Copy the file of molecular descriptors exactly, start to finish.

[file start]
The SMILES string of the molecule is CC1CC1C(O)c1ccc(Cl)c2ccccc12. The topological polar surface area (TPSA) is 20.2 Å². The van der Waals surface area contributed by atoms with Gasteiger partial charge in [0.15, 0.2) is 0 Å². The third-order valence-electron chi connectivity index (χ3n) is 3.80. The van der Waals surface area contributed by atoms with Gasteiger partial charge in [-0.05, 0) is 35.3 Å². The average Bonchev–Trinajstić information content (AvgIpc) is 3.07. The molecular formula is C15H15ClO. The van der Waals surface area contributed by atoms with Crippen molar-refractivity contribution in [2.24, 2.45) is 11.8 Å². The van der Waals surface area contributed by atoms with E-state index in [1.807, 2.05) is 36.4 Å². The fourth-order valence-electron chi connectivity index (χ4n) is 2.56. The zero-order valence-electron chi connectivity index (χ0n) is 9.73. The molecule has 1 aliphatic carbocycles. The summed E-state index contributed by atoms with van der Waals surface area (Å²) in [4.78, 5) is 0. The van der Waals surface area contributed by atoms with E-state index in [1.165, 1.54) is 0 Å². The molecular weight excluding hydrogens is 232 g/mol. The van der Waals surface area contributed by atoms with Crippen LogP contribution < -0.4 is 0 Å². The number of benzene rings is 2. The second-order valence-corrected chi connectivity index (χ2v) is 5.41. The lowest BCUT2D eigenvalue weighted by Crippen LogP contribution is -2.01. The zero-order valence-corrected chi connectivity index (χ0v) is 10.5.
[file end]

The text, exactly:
The SMILES string of the molecule is CC1CC1C(O)c1ccc(Cl)c2ccccc12. The topological polar surface area (TPSA) is 20.2 Å². The van der Waals surface area contributed by atoms with Gasteiger partial charge in [0.15, 0.2) is 0 Å². The third-order valence-electron chi connectivity index (χ3n) is 3.80. The van der Waals surface area contributed by atoms with Gasteiger partial charge in [-0.05, 0) is 35.3 Å². The average Bonchev–Trinajstić information content (AvgIpc) is 3.07. The molecular formula is C15H15ClO. The van der Waals surface area contributed by atoms with Crippen molar-refractivity contribution in [2.24, 2.45) is 11.8 Å². The van der Waals surface area contributed by atoms with E-state index in [1.807, 2.05) is 36.4 Å². The fourth-order valence-electron chi connectivity index (χ4n) is 2.56. The zero-order valence-electron chi connectivity index (χ0n) is 9.73. The molecule has 1 aliphatic carbocycles. The summed E-state index contributed by atoms with van der Waals surface area (Å²) in [4.78, 5) is 0. The van der Waals surface area contributed by atoms with E-state index in [1.165, 1.54) is 0 Å². The molecular weight excluding hydrogens is 232 g/mol. The van der Waals surface area contributed by atoms with Crippen LogP contribution < -0.4 is 0 Å². The number of benzene rings is 2. The second-order valence-corrected chi connectivity index (χ2v) is 5.41. The lowest BCUT2D eigenvalue weighted by Crippen LogP contribution is -2.01. The zero-order valence-corrected chi connectivity index (χ0v) is 10.5.